Technology to Help Humans, Not Technology to Replace Humans: Logistics 5.0

Coyote - Logistics 5.0 - Coyote Logistics

In our previous blog post, we introduced the concept of Logistics 4.0 and how it shapes the execution and management of modern supply chain processes. The next phase in our industry’s evolution is Logistics 5.0. While some believe we haven’t reached this stage yet, others argue that Logistics 5.0 has already arrived. Regardless of who’s right, one thing is clear: the fifth era of logistics development is inevitable, and at its core will be humans and their knowledge.

Just as Logistics 4.0 took the fourth industrial revolution (Industry 4.0) as its starting point, Logistics 5.0 is an outcome of the ideas underpinning the fifth stage of industrial development (Industry 5.0).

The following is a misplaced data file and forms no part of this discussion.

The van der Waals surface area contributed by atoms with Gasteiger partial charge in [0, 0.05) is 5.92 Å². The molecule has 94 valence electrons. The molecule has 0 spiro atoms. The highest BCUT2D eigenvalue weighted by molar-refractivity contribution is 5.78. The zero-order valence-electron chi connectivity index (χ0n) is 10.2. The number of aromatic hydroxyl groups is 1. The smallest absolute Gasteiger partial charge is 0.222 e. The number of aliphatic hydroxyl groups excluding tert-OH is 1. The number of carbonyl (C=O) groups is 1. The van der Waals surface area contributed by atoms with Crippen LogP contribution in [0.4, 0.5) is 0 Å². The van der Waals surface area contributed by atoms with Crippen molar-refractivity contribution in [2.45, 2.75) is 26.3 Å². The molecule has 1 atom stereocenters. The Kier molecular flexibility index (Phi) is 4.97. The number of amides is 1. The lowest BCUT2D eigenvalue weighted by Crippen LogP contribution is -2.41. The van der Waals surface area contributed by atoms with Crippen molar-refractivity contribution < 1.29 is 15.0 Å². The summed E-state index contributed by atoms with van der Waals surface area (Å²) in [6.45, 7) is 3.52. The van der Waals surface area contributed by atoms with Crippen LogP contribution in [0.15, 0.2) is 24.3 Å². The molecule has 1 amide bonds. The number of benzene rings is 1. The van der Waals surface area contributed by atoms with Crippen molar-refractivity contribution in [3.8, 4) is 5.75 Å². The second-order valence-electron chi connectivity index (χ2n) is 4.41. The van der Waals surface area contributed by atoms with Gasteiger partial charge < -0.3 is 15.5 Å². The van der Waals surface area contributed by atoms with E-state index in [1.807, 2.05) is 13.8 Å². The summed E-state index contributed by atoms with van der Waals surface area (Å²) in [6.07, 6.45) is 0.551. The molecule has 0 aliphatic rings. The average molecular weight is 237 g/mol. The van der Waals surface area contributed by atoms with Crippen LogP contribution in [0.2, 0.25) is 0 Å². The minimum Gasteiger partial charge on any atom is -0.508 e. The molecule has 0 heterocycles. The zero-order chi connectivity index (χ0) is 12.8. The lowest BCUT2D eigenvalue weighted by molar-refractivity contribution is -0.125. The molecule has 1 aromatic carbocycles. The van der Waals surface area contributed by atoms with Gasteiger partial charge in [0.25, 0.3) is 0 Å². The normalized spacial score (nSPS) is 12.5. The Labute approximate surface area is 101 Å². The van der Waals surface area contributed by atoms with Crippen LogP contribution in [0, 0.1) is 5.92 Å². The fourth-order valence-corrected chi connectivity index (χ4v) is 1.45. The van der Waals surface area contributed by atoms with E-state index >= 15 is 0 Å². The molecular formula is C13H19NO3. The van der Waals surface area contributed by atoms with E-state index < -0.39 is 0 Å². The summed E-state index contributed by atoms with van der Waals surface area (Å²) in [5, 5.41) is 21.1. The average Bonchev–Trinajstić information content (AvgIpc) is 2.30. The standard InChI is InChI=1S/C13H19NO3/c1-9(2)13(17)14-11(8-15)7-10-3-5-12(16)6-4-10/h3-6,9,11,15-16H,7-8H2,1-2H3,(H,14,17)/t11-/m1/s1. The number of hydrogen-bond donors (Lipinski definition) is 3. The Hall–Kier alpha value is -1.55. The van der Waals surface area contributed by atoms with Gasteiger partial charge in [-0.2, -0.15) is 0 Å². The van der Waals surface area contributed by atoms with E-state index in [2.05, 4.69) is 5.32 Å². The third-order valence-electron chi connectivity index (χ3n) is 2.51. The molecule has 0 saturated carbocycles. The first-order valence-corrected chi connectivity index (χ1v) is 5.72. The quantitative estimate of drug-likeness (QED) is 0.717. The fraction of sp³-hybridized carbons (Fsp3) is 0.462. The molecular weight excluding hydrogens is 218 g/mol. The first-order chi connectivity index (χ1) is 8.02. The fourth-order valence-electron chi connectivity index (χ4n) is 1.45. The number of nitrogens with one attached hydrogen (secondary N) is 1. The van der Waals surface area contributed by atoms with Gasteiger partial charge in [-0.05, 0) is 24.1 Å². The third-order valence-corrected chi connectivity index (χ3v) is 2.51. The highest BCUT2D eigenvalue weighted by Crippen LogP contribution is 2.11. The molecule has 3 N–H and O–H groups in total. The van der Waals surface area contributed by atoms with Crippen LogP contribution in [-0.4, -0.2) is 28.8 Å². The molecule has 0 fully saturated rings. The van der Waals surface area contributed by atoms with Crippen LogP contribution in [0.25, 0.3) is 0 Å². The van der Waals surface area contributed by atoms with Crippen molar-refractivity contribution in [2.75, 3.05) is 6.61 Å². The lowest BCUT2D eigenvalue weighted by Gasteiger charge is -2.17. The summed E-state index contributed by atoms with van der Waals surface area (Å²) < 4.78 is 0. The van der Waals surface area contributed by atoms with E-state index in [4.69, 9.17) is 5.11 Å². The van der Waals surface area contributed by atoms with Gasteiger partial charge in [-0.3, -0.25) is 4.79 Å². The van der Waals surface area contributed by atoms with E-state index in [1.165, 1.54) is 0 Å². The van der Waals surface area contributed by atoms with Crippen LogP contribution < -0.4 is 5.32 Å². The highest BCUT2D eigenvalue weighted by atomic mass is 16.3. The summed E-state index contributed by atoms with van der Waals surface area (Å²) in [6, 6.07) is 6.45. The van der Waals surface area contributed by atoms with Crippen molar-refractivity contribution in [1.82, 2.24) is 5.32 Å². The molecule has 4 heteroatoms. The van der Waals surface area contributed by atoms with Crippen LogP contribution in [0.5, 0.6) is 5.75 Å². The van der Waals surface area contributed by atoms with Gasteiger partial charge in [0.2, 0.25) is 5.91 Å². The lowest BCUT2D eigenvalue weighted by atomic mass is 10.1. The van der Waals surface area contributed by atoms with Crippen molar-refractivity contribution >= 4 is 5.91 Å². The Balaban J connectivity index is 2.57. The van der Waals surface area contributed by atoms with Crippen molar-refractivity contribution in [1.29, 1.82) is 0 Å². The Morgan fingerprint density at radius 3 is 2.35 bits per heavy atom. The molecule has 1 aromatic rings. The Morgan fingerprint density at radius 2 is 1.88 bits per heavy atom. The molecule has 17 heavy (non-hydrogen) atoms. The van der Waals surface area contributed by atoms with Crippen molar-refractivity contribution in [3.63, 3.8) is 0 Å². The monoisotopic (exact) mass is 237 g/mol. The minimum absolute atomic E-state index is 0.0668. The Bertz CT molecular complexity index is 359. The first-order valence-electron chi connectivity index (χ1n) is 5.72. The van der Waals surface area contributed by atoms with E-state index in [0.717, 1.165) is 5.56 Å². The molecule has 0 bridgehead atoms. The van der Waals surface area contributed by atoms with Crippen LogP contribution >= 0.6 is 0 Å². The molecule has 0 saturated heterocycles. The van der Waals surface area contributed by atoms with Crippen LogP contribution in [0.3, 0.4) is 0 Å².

It is worth noting that this fifth stage is not as revolutionary as the previous four phases. Instead, it can be viewed as an adaptation of the principles of Industry 4.0 to the current realities of the global economy, which in recent years has experienced significant shocks and faces even more challenging times ahead. Although we are not talking about revolutionary changes, this does not mean they are insignificant. Of course, with the concept of Industry 5.0, the approach of Logistics 5.0 has been developed, which translates these modified principles into the realm of organization and management of supply chains.

Both Industry 4.0 and Logistics 5.0 are based on three pillars: humans, resilience, and sustainability. Before delving into the details of this concept, let’s first briefly explain why the concepts of Industry 5.0 and, consequently, Logistics 5.0, came into being.